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HTB finds SQLi flaws – CyberVor uses them

Posted by on August 7, 2014.

News that Russian cybercriminals had amassed a database of 1.2 billion unique access credentials broke on August 5 when Hold Security published a report titled You Have Been Hacked. The report explained the method used by the gang, dubbed by Hold as CyberVor (‘vor’ means ‘thief’ in Russian), to employ botnets to find SQL vulnerabilities:

These botnets used victims’ systems to identify SQL vulnerabilities on the sites they visited. The botnet conducted possibly the largest security audit ever. Over 400,000 sites were identified to be potentially vulnerable to SQL injection flaws alone. The CyberVors used these vulnerabilities to steal data from these sites’ databases. To the best of our knowledge, they mostly focused on stealing credentials, eventually ending up with the largest cache of stolen personal information, totaling over 1.2 billion unique sets of e-mails and passwords.

The process, then, was first to identify SQLi flaws, and then use these flaws to hack the vulnerable websites and steal the user data. The tragedy is that while SQLi flaws (along with Cross Site Scripting flaws) are possibly the most common flaws around, they are also very easy to fix.

If websites that store user data are unable to check their own code, then they should unquestionably use a pentester (if they can afford one) or a low cost online pentesting service (if they cannot) to check for SQLi and XSS vulnerabilities.

But what becomes unforgivable is where a website ignores the free advice (or warning) provided by an independent security researcher. Today High-Tech Bridge (a firm that offers an online testing service) published a blog post describing its interaction with an open source article directory system called articleFR.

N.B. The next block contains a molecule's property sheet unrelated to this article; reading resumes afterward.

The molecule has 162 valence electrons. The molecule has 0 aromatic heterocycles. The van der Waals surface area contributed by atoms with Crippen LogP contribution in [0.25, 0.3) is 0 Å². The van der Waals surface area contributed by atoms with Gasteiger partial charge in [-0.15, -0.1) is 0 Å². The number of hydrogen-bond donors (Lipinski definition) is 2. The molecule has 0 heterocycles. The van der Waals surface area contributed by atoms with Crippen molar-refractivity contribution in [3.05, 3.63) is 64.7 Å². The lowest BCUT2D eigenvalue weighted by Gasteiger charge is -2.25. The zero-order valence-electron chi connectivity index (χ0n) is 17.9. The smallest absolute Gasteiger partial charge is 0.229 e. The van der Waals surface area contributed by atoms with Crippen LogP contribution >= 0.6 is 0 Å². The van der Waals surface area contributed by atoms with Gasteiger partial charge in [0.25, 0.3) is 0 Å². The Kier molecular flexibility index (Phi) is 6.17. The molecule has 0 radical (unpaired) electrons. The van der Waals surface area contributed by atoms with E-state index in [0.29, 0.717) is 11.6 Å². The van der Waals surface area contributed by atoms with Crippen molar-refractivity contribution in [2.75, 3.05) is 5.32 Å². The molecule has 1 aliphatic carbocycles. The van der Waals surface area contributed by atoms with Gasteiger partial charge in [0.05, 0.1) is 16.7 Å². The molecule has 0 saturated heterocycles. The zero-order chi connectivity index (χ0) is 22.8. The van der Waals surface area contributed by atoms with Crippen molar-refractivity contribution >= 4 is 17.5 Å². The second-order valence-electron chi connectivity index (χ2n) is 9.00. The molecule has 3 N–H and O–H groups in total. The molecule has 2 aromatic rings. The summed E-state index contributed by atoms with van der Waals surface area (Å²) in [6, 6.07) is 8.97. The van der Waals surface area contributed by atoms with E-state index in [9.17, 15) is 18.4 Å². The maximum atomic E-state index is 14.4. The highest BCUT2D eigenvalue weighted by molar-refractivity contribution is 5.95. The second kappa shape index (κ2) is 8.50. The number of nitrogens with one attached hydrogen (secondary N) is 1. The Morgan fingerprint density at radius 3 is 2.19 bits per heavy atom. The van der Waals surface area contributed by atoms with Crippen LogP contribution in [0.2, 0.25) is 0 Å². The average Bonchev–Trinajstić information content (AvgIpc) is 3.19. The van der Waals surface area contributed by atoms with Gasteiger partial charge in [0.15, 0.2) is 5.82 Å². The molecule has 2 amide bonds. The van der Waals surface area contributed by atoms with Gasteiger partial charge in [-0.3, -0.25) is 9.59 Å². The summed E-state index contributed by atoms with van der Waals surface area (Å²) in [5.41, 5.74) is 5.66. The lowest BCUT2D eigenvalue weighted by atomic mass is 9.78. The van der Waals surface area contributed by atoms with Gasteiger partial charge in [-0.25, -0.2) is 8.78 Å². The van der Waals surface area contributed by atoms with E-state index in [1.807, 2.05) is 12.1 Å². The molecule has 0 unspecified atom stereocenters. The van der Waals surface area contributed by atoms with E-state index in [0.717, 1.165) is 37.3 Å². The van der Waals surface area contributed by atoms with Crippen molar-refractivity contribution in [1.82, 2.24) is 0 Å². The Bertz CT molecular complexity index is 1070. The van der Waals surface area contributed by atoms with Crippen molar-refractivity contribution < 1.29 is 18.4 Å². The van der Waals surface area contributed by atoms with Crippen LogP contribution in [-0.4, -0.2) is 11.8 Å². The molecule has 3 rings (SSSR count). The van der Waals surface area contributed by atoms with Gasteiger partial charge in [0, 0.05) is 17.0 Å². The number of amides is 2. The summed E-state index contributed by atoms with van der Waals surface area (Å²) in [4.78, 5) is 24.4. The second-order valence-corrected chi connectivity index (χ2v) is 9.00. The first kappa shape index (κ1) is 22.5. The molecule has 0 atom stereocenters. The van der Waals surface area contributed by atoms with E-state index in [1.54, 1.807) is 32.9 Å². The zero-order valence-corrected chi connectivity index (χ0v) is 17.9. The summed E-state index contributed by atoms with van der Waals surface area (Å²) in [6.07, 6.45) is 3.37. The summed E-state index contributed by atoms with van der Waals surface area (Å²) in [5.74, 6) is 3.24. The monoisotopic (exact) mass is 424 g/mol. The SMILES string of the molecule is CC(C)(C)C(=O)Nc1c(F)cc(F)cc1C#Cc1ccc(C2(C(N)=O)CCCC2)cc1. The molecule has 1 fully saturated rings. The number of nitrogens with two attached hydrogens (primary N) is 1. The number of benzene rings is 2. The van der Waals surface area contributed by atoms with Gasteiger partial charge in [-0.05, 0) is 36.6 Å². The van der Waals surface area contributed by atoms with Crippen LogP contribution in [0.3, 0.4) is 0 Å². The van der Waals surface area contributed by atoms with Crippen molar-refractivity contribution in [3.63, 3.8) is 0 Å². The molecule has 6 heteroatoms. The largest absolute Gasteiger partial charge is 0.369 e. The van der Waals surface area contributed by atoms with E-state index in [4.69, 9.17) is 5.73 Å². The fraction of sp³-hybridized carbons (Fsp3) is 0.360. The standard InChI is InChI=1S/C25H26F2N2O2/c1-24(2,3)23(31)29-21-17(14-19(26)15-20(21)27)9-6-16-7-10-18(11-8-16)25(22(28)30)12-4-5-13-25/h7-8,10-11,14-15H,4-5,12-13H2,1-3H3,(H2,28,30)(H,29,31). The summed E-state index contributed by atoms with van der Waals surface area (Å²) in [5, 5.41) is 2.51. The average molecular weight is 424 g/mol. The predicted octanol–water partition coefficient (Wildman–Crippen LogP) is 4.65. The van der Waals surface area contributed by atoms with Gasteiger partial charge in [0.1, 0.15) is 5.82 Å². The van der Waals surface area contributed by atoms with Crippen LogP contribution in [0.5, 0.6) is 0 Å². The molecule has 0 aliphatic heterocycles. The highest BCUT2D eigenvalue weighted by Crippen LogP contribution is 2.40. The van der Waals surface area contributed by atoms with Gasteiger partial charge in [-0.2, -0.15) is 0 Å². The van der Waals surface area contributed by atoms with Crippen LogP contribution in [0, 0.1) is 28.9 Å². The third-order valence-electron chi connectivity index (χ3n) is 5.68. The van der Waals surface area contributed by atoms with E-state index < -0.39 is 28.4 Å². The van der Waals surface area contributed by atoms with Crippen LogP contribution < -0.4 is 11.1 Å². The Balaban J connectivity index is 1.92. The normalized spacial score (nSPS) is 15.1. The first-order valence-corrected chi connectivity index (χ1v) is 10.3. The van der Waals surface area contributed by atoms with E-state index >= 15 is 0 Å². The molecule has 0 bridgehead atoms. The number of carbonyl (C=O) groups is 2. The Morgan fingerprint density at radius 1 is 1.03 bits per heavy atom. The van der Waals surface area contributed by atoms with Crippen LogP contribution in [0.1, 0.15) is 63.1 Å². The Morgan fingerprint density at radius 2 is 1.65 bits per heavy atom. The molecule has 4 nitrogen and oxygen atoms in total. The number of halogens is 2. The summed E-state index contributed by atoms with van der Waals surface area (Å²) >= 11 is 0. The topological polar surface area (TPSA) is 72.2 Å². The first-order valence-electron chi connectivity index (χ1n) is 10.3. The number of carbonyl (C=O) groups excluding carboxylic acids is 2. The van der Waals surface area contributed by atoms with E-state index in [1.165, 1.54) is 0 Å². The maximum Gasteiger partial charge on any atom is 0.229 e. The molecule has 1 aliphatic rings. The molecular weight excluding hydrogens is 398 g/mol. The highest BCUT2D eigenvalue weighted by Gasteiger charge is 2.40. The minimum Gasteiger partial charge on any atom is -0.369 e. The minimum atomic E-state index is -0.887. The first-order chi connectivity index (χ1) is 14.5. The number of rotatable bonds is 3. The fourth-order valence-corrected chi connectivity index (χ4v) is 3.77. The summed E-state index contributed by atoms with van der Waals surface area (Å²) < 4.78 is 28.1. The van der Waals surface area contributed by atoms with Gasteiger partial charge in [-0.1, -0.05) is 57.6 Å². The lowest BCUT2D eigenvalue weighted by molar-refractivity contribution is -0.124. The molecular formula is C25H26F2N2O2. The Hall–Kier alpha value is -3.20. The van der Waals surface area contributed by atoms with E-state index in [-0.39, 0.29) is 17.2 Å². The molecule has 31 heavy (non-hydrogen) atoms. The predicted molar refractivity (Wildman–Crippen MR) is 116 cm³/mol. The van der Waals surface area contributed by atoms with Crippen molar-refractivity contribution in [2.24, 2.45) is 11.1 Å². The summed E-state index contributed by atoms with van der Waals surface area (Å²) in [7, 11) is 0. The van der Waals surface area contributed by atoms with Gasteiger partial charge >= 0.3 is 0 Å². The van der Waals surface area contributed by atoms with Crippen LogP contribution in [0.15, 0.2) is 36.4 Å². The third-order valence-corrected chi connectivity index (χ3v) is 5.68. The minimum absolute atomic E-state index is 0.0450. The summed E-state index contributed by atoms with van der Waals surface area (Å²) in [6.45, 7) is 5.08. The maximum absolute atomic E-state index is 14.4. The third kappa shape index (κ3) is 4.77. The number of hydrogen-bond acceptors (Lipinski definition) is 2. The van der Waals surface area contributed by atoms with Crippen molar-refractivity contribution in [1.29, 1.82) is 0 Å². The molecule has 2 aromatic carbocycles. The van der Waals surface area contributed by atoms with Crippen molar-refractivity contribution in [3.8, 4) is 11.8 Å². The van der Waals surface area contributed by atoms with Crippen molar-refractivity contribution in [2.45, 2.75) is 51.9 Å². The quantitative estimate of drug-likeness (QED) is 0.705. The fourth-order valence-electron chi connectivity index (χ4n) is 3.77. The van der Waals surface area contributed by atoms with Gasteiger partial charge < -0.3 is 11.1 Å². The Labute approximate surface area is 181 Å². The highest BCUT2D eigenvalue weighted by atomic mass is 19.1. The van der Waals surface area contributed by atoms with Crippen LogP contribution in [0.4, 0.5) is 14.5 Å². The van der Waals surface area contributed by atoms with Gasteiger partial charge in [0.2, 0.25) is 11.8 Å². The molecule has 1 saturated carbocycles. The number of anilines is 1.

HTB recently found a SQLi flaw in articleFR’s code, and notified the vendor, Free RePrintables. This was in fact the second flaw (the first was an access flaw) found in the software in 2 months. Free RePrintables ignored repeated warnings from HTB over the first flaw, forcing HTB to develop its own temporary patch for the software.

So far, Free RePrintables has also ignored all notifications about the new SQLi flaw. It may be that the vendor thinks itself too small to attract the attention of hackers – but Hold Security’s report makes it very clear that the CyberVor gang cares nothing about size. If it finds a SQLi flaw, it will exploit it and add all stolen credentials to its database.

It is entirely possible that the gang is already aware of this particular flaw, and has already exploited it on different websites.

The moral of this tale is simple. All articleFR users should change their passwords (and for all accounts that use the same password) as soon as possible while at the same time pressing Free RePrintables to fix the flaw and get High-Tech Bridge to confirm it has been fixed. But at the same time, all websites of whatever size that collect user credentials should take whatever steps necessary to ensure that they are not harbouring SQLi and/or XSS vulnerabilities.


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